What are Acanthocephalans

Acanthocephalans, also known as thorny-headed worms, are parasitic pseudocoelomate worms whose larval stages parasitise arthropods while the adult worms live in vertebrate hosts. The common name comes from the curved hooks that the adult sports around the pharynx and which are used to hold the worm in the digestive tract of the host. The hooks are sharp and can damage the wall of the host’s intestine. There are about twelve hundred described species of these parasitic worms.

Acanthocephalan anatomy is relatively simple because of the parasitic lifestyle. The most distinguishing feature is the muscular and spiny proboscis at the head end. there are two basic types: nonperforating acanthocephalans have a short proboscis and do less damage to the host’s intestine. Worms with long probosci are called perforating worms and can cause severe damage to the host’s intestinal wall.

The body of an average acanthocephalan is long, pale and worm-like. The worm has no digestive or respiratory organs, being able to absorb the host’s nutrients through its body wall. The adult worms can be from a few millimetres up to about sixty cm long. They are found in all types of vertebrates: mammals, birds, reptiles, fish and frogs. If the adult inhabits a terrestrial vertebrate, the larva comes from a spider or insect or other terrestrial arthropod. If the adult inhabits a marine or aquatic vertebrate then the larval stage infects a crustacean or other aquatic invertebrate host.

Because these worms don’t need to feed, they can concentrate on reproduction. Sexes are separate in thorny headed worms and fertilisation is internal. The worms find each other in the host’s intestine and mate. The eggs are voided in the feces and then ingested by the arthropod intermediate host, where the eggs hatch and grow into shelled larvae. The egg stage is the only free-living stage of this animal’s life and the eggs therefore are hardy, designed to survive until picked up by the intermediate host. The larva feeds on the host in the same way as the adult, by absorbing the host’s nutrients, Eventually it grows large enough to mature sexually and at this stage, it needs the arthropod to be eaten by the adult vertebrate host. Somehow this simple worm larva seems to be able to influence the arthropod’s behaviour to help this occur. Crustaceans that are eaten by ducks, for instance, are normally photonegative. When infected by acanthocephalans, the crustaceans become photo-positive which makes them more likely to be found and consumed by ducks. How the larval worms do this is not known, but one author called it ‘brain-jacking’ *. Sometimes the larval stage goes through several invertebrate hosts before finally getting a final vertebrate host where it can finish its life cycle, mature sexually and reproduce.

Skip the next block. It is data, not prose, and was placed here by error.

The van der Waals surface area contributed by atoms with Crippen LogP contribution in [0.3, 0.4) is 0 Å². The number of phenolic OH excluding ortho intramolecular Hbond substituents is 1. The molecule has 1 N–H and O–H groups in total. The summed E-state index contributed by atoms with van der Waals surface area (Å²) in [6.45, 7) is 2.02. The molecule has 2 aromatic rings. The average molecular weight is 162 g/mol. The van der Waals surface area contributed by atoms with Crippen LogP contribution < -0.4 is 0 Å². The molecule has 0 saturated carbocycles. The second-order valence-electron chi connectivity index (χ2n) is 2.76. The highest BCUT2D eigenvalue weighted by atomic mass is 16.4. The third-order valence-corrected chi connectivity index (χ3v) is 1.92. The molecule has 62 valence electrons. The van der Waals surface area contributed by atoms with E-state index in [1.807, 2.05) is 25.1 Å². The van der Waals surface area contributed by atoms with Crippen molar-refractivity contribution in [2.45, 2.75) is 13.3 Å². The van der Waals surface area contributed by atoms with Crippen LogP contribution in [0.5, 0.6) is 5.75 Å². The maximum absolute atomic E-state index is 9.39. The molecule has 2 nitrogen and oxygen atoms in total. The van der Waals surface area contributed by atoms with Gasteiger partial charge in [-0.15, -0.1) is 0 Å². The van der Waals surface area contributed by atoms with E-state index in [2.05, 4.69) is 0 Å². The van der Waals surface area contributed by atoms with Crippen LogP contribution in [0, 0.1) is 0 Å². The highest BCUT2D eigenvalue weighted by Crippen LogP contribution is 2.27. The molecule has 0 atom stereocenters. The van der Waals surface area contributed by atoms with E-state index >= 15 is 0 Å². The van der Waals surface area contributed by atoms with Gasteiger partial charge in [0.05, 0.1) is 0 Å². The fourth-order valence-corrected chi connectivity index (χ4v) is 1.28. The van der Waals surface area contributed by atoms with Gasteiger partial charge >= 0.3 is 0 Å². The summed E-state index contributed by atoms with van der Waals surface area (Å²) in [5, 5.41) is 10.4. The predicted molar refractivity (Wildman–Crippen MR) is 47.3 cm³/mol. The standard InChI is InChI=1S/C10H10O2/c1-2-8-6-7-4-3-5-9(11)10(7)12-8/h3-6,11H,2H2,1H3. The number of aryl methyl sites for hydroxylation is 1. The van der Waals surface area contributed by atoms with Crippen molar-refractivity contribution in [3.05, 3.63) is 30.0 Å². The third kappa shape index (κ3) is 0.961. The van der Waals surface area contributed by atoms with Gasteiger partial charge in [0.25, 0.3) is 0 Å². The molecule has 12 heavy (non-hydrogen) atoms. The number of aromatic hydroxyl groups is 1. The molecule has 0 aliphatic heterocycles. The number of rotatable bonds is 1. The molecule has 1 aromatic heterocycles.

Humans are rarely infected by acanthocephalans and it usually happens accidently when the human ingests raw meat or accidently consumes an infected insect or crustacean. Symptoms of acanthocephalan infection include giddiness, feverishness, abdominal pains caused by the damage to the intestinal wall, oedema, constipation or diarrhea and sometimes can be fatal but not usually. Human cases are rare but evidence of infection in ancient humans was found in 9000 year old human coprolites (fossilised feces) that showed signs of acanthocephalan eggs.

As well as occasionally being medically important, acanthocephalans can also be economically important because they can infest some agriculturally important animals such as pigs, chickens and turkeys. They also infect some species of aquarium fish. Lobster fisheries in Canad have been affected by deaths due to acanthocephalans.

Acanthocephalan relationships are difficult because the animals are so simple due to their parasitic lifestyles. However during development, they show similarities to rotifers and nematodes. They undergo spiral determinate cleavage and develop a pseudocoelom. Genetics indicates that their closest free-living relatives may be the innocuous rotifers. No other group of organisms is so completely parasitic or has such degenerate internal organs as the acanthocephala. This makes them interesting to parasitologists at least.




Meglitsch, P. 1972. Invertebrate Zoology. Oxford University Press